Improved silvicultural management of Endospermum medullosum (whitewood) for enhanced plantation forestry outcomes in Vanuatu

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Nichols, DJ, Glencross, K, Grant, J, Palmer, G, Smith, RGB, Sethy, M & Viranamangga, R 2013, Improved silvicultural management of Endospermum medullosum (whitewood) for enhanced plantation forestry outcomes in Vanuatu, report to the Australian Centre for International Agricultural Research, ACIAR, Canberra, ACT. ISBN: 9781922137395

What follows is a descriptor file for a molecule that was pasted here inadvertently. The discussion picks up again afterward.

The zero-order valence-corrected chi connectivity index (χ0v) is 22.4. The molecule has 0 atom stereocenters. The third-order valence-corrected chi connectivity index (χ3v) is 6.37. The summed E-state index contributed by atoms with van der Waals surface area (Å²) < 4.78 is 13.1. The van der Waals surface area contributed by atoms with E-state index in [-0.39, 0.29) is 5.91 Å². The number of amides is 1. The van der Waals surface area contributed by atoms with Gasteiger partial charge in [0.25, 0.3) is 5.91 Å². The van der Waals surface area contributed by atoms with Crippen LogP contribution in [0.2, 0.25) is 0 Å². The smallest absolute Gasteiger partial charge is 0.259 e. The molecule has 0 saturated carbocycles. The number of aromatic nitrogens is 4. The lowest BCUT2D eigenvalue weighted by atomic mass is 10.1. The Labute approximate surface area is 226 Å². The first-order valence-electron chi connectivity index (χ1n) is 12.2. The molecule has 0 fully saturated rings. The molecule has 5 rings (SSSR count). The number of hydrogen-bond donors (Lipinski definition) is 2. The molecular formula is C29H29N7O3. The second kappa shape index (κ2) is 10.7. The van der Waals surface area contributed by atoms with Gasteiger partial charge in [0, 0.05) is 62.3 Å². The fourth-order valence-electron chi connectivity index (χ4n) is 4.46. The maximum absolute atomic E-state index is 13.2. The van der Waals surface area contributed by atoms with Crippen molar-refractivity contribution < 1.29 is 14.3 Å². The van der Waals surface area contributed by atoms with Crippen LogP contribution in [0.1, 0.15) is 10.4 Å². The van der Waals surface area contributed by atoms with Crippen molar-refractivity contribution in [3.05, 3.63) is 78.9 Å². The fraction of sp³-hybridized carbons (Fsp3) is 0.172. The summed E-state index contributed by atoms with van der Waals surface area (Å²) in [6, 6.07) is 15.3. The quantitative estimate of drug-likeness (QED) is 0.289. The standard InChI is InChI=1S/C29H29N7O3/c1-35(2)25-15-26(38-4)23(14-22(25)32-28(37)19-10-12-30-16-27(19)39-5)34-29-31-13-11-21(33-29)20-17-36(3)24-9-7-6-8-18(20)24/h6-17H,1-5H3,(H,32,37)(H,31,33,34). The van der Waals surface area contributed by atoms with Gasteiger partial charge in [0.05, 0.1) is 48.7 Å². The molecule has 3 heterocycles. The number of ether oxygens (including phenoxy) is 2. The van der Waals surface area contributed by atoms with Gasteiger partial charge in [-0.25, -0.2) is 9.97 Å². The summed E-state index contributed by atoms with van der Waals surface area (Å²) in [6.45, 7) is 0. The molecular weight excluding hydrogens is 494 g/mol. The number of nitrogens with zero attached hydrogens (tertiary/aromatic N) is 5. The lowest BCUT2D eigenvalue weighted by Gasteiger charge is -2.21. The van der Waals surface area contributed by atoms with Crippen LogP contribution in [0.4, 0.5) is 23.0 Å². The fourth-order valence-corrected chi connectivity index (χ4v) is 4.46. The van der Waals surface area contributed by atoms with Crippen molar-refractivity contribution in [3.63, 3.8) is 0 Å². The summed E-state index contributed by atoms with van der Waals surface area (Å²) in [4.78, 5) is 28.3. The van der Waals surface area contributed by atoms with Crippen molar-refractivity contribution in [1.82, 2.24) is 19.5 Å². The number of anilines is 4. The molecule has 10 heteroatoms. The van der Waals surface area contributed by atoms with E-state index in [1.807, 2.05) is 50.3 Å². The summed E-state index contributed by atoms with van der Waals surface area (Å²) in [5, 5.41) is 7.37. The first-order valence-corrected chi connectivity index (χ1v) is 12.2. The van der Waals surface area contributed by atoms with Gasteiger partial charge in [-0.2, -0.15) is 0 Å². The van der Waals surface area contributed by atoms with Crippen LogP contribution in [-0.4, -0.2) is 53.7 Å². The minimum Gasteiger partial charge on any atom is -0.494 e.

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Vanuatu is currently in a period of transition from harvesting native forests to developing plantation resources. One of the most promising species, native to Vanuatu and neighbouring countries, is Endospermum medullosum, or whitewood. This project had as its basic objectives the development of a set of silvicultural guidelines for whitewood, for small woodlots and larger-scale plantations, and preliminary assessment of the wood qualities of plantation-grown whitewood. The project team interviewed 139 landholders in 2008. They found that, in spite of many years of promotion of whitewood as a viable plantation species only 63 ha had been planted in the three major regions of Espiritu Santo Island, though Melcoffee Sawmills has one 17-year old plantation of 270 ha. The primary reason for this failure of plantation establishment is the lack of clearly defined markets for whitewood trees. Many small woodlots were planted but the landholders interviewed had little confidence that planting larger areas would be a profitable activity. The 230 woodlot plantations on Espiritu Santo range up to 20 years in age and provide a guide to the expected growth rates of whitewood in plantation in those areas. Soil and land characteristics were described at more than 40 of these plantations. Growth plots 0.05 ha2 in size were set up in 28 of those sites and measured over four years. These plots indicated mean growth rates of whitewood of approximately 20m3 Soils on Espiritu Santo are highly fertile and productive but there is strong competition with planted trees from the exotic vine Merremia peltata. In a trial comparing plots that were ripped with ones that were not, no difference was recorded in whitewood survival or growth. Further, fertilizer trials on the Lorum site indicated no significant difference in growth of seedlings with fertilizer treatments. Therefore using bulldozers to drive over weeds without major soil disturbance, whilst leaving plant material on the surface, and not using fertiliser can be recommended for large-scale projects. /ha/yr at age 17. Using soil and site assessments and resource mapping it was estimated that around 33 000 ha of land on Espiritu Santo is highly suitable for sustainable whitewood development and is currently not intensively utilised or in native forest. To test the impact of tree spacing on growth and branch development 15 hectares of spacing and thinning trials were established across Espiritu Santo. Two and one half years after thinning significant differences were observed between thinned and un-thinned trees: the annual diameter increment of retained crop trees was 5.6 cm in the thinned plots compared with only 3.5 cm in the un-thinned plots. Recommended density of trees depends on objectives, including whether the landholder is exclusively growing timber or also gardening between rows of trees. The project developed a 50-page silviculture manual which provides guidance on the establishment and management of whitewood plantations. Mixtures of tree species spread the risk of destruction by pests or diseases and can support higher biodiversity than pure monocultures. Two native species were chosen: Flueggea flexuosa, namamau, and Terminalia catappa, natapoa. Nineteen months after planting these two species combined with whitewood had comparable heights and diameters. The durable species F. flexuosa can be harvested after 3-8 years and used for roundwood; whitewood reaches sawlog size in 15-20 years and natapoa can be left to grow on, not only to produce higher quality sawn timber after 25-40 years, but also for continued nut production. Sampled logs from a 17-year old plantation indicated a high percentage (65%) of knotty wood and identified opportunities to add-value to knotty wood by preparing long structural boards and cutting clear sections between defects. An analysis of the value-chain for domestic and export markets and of opportunities for value-adding is being completed as part of an ACIAR-sponsored Masters degree at SCU, by Rexon Viranamangga.